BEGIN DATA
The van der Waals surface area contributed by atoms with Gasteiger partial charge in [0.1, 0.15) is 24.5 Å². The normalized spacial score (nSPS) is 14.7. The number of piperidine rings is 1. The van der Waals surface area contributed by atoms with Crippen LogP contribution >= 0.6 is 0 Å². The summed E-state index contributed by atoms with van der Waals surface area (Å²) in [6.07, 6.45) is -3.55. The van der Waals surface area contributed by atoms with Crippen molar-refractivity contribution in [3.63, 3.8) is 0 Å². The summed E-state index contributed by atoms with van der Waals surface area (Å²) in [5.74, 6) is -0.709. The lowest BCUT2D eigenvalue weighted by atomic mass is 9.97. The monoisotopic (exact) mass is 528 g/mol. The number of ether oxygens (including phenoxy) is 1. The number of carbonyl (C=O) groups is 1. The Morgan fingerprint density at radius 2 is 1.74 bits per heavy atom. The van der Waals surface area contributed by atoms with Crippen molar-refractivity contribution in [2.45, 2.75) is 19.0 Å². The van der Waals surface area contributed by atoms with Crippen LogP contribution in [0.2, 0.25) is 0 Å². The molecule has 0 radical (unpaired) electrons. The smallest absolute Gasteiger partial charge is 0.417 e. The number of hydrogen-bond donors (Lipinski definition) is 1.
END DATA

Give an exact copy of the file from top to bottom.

The van der Waals surface area contributed by atoms with Gasteiger partial charge in [0.1, 0.15) is 24.5 Å². The normalized spacial score (nSPS) is 14.7. The number of piperidine rings is 1. The van der Waals surface area contributed by atoms with Crippen LogP contribution >= 0.6 is 0 Å². The summed E-state index contributed by atoms with van der Waals surface area (Å²) in [6.07, 6.45) is -3.55. The van der Waals surface area contributed by atoms with Crippen molar-refractivity contribution in [3.63, 3.8) is 0 Å². The summed E-state index contributed by atoms with van der Waals surface area (Å²) in [5.74, 6) is -0.709. The lowest BCUT2D eigenvalue weighted by atomic mass is 9.97. The monoisotopic (exact) mass is 528 g/mol. The number of ether oxygens (including phenoxy) is 1. The number of carbonyl (C=O) groups is 1. The Morgan fingerprint density at radius 2 is 1.74 bits per heavy atom. The van der Waals surface area contributed by atoms with Crippen molar-refractivity contribution in [2.45, 2.75) is 19.0 Å². The van der Waals surface area contributed by atoms with Crippen LogP contribution in [0.2, 0.25) is 0 Å². The molecule has 0 radical (unpaired) electrons. The smallest absolute Gasteiger partial charge is 0.417 e. The number of hydrogen-bond donors (Lipinski definition) is 1.